Since I started in the water field, the water association has been, and continues to be, the local organization for water officials and those related to the water industry to meet monthly and discuss water issues and share ideas. The philosophy driving the association has always been to improve the industry through education, mentoring, and leadership, all of which is beneficial to the day-to-day operations of the various water agencies, companies, and departments. I have been fortunate to be a part of the association’s transformation from a “Good Old Boys” fraternity to a modern day inclusive network of industry associates. I can look back and remember those times when things were not as they are now but as they were then. It was an era of friendships forged through mutual respect, of free advice, and of deals sealed with a handshake. The memories will remain a source of pride, and sometimes red-faced embarrassment; all of which I remember fondly.
Some good times were spent with SCWUA members and their families on field trips, campouts, and Christmas parties. There was the camping trip to Lake Skinner where we sat at night around the washing machine tub fireplace that Don Leath brought. Enjoying the heat that came through the small holes of the tub we listened while Phil Crocker and Dale Kyle told stories about the time that someone placed a few chickens in the hotel room of Walter Weight and how someone else tried to tap a gas main. There was even the story about a company car being rolled on the way back from an AWWA conference (no injuries; the occupants were well sedated). Billy Temple knew a body and fender man who fixed the company car as good as new. Who among us “Old Timers” can forget the twirling of dinner plates on the floor just as one of our presidents, guest speakers, or honored retirees would take a turn at the podium. At Christmas parties there was the hapless president seated center stage while the entertainers, “Belly Dancers” performed their routine which always included some small act to make him miserable and make the audience roar. Association meetings often provided entertainment by invited guests as well as by members. Upon occasion Walter Weight could be heard talking to himself while trying to adjust his squealing hearing aid during the middle of a guest speakers’ presentation. There was the time that Walter and guest performer, Iron Eyes Cody, tried to top each other’s stories about the past. Everyone knew that both of them were telling tall tales. And at one of Walter’s birthday parties we had to delay the celebration while our program chairman, Bob Bowcock, gave directions to the Swiss Chalet to the limo driver of George Burns, our star entertainer; George never arrived. Pee Wee Herman did show as a guest performer, and integrated the president (me) in his routine which included some emasculating jokes.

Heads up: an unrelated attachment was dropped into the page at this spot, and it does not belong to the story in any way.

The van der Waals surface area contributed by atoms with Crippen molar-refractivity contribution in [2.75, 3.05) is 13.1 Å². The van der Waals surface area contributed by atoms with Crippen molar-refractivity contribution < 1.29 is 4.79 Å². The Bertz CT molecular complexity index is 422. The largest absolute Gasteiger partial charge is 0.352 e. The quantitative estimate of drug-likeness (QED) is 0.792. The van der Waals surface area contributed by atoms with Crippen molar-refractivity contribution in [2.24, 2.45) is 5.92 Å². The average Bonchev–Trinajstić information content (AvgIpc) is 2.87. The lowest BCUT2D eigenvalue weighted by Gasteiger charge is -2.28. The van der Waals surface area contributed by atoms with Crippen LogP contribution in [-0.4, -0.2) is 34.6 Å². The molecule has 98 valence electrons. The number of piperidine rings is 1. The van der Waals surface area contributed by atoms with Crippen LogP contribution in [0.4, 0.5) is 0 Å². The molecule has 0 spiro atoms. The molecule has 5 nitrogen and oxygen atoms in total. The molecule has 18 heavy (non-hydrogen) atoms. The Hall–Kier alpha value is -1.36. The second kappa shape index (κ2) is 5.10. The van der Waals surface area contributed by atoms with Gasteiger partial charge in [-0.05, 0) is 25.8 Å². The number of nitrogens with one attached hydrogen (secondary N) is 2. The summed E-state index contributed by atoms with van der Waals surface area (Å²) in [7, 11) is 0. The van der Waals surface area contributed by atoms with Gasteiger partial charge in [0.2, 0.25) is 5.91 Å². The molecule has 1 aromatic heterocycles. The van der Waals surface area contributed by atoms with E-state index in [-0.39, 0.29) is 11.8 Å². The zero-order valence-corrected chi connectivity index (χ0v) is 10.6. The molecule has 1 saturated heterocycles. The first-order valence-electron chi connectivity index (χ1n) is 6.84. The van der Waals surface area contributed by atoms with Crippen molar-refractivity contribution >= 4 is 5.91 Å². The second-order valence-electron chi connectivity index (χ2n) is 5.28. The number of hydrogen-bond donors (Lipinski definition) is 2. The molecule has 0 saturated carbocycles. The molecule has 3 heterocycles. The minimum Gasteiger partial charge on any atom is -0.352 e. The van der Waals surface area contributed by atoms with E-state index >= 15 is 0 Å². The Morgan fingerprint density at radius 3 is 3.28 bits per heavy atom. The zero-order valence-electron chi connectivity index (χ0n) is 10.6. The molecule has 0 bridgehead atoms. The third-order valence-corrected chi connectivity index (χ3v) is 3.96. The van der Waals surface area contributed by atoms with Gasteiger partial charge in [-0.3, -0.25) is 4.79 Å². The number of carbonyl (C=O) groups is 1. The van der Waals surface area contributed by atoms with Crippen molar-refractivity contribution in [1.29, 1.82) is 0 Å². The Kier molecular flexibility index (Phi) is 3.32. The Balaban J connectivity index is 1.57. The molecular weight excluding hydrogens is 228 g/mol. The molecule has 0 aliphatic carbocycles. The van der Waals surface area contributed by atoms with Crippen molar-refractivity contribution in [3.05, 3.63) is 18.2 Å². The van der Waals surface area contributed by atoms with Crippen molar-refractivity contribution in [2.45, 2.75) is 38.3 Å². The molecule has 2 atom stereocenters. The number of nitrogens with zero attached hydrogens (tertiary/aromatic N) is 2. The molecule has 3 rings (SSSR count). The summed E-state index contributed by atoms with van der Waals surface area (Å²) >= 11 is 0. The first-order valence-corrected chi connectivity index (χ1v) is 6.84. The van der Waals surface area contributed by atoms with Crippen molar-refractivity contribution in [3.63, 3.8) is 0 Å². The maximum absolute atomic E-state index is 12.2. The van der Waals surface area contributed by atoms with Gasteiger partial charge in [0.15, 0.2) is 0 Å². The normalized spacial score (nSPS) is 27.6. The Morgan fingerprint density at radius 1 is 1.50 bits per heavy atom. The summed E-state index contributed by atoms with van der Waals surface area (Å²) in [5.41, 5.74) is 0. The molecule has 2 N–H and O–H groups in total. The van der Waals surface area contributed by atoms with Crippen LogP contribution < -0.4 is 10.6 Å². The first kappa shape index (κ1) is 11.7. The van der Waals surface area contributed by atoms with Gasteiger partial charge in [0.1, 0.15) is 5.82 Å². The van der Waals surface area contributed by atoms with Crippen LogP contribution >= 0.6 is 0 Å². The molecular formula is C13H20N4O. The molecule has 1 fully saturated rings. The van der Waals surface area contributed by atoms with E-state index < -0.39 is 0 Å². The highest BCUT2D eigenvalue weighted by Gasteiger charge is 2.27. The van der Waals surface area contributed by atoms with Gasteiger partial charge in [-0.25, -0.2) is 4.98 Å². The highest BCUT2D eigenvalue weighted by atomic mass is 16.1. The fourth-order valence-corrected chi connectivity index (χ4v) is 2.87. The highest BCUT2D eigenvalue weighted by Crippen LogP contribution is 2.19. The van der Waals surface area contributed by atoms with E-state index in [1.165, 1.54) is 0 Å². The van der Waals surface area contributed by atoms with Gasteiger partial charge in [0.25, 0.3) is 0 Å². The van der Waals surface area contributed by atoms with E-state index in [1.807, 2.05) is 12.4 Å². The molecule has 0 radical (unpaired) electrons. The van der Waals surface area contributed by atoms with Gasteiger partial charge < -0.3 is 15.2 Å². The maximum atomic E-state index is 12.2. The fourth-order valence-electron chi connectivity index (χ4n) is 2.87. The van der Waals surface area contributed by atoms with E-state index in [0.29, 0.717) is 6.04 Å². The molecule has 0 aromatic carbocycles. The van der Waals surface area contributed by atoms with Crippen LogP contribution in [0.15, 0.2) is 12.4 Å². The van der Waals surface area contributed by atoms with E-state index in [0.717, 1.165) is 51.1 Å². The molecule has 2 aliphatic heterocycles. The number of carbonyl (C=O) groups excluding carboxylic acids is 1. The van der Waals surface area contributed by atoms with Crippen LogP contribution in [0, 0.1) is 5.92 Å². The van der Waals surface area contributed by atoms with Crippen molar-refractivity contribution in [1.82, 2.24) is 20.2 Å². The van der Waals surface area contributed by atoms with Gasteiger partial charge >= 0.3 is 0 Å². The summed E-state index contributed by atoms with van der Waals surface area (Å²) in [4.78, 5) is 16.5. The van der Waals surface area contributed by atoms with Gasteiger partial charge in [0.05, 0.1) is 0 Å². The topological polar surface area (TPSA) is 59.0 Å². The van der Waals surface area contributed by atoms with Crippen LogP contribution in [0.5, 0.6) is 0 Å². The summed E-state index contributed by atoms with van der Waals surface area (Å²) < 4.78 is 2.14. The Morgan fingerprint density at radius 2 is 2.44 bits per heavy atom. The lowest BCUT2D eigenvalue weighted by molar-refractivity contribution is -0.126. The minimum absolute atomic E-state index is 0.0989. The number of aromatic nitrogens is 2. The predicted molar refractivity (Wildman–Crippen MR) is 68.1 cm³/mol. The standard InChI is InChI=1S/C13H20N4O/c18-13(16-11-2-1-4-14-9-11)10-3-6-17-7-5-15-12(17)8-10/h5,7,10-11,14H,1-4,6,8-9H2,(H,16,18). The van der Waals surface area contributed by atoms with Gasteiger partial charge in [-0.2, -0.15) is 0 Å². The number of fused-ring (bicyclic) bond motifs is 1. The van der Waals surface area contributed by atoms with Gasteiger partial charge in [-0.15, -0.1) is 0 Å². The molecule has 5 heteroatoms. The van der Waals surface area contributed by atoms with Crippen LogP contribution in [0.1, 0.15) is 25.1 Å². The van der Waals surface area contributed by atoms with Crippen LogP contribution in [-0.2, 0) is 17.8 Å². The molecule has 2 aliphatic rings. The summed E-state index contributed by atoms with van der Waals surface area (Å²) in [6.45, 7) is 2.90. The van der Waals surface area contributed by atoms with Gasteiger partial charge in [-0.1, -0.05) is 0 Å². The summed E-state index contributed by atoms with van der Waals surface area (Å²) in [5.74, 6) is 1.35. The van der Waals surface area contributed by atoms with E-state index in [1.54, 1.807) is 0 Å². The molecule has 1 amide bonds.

As I remember the association in my early days it was a bit like a college fraternity with a few shenanigans for a laugh and a good time but, when an industry member was in need, caring, knowledgeable people surfaced and some of the industries finest were present to mentor, advise and assist with solutions.
Remembering our History
Like any organization that has been around for 78 years, SCWUA has a great history. Although the history as retold through membership generations, is quite colorful and entertaining. This space on the website will be a place to remember stories from the good ol' days, talk about the history we are making now, and get updates on the members that are leading us into the future.
The one thing I have always wondered is how great it must have been to know Walter Weight. He must have been a great guy. I hear that when he retired, his friends from SCWUA took up a collection and bought him a car. Is this true? If you have memories of this, leave your comment below!